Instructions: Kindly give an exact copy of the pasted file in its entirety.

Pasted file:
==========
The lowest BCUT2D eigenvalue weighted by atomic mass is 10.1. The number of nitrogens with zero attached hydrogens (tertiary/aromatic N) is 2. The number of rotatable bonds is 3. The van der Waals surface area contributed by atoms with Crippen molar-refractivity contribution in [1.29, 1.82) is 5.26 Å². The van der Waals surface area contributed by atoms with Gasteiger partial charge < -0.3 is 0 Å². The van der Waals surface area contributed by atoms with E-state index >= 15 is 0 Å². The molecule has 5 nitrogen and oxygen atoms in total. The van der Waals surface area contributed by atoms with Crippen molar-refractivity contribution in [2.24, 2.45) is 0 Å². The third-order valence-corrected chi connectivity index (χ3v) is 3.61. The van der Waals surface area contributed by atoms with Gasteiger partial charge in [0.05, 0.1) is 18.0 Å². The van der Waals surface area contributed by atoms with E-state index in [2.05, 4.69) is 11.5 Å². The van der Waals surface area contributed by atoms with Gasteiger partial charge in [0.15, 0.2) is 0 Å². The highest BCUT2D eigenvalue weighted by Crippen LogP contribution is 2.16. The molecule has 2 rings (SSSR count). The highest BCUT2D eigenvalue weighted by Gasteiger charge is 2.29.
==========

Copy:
The lowest BCUT2D eigenvalue weighted by atomic mass is 10.1. The number of nitrogens with zero attached hydrogens (tertiary/aromatic N) is 2. The number of rotatable bonds is 3. The van der Waals surface area contributed by atoms with Crippen molar-refractivity contribution in [1.29, 1.82) is 5.26 Å². The van der Waals surface area contributed by atoms with Gasteiger partial charge < -0.3 is 0 Å². The van der Waals surface area contributed by atoms with E-state index >= 15 is 0 Å². The molecule has 5 nitrogen and oxygen atoms in total. The van der Waals surface area contributed by atoms with Crippen molar-refractivity contribution in [2.24, 2.45) is 0 Å². The third-order valence-corrected chi connectivity index (χ3v) is 3.61. The van der Waals surface area contributed by atoms with Gasteiger partial charge in [0.05, 0.1) is 18.0 Å². The van der Waals surface area contributed by atoms with E-state index in [2.05, 4.69) is 11.5 Å². The van der Waals surface area contributed by atoms with Gasteiger partial charge in [0.15, 0.2) is 0 Å². The highest BCUT2D eigenvalue weighted by Crippen LogP contribution is 2.16. The molecule has 2 rings (SSSR count). The highest BCUT2D eigenvalue weighted by Gasteiger charge is 2.29.